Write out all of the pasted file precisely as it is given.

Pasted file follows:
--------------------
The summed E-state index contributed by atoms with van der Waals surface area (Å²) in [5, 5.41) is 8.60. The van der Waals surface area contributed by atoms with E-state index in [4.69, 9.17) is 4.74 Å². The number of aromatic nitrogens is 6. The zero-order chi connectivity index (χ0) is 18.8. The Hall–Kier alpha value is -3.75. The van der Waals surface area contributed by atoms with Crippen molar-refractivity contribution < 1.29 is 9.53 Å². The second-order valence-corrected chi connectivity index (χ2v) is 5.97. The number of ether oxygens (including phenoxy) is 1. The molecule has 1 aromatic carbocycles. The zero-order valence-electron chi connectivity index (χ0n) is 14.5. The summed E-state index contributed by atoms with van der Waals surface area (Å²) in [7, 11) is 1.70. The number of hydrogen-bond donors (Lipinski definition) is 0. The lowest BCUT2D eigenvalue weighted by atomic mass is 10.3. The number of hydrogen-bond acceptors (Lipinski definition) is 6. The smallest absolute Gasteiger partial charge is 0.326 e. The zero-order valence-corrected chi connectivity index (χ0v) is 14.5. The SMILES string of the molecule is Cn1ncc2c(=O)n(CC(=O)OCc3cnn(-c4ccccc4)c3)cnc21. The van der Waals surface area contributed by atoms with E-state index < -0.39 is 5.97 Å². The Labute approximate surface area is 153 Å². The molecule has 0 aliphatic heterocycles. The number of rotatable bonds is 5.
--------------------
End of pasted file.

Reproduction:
The summed E-state index contributed by atoms with van der Waals surface area (Å²) in [5, 5.41) is 8.60. The van der Waals surface area contributed by atoms with E-state index in [4.69, 9.17) is 4.74 Å². The number of aromatic nitrogens is 6. The zero-order chi connectivity index (χ0) is 18.8. The Hall–Kier alpha value is -3.75. The van der Waals surface area contributed by atoms with Crippen molar-refractivity contribution < 1.29 is 9.53 Å². The second-order valence-corrected chi connectivity index (χ2v) is 5.97. The number of ether oxygens (including phenoxy) is 1. The molecule has 1 aromatic carbocycles. The zero-order valence-electron chi connectivity index (χ0n) is 14.5. The summed E-state index contributed by atoms with van der Waals surface area (Å²) in [7, 11) is 1.70. The number of hydrogen-bond donors (Lipinski definition) is 0. The lowest BCUT2D eigenvalue weighted by atomic mass is 10.3. The number of hydrogen-bond acceptors (Lipinski definition) is 6. The smallest absolute Gasteiger partial charge is 0.326 e. The zero-order valence-corrected chi connectivity index (χ0v) is 14.5. The SMILES string of the molecule is Cn1ncc2c(=O)n(CC(=O)OCc3cnn(-c4ccccc4)c3)cnc21. The van der Waals surface area contributed by atoms with E-state index < -0.39 is 5.97 Å². The Labute approximate surface area is 153 Å². The molecule has 0 aliphatic heterocycles. The number of rotatable bonds is 5.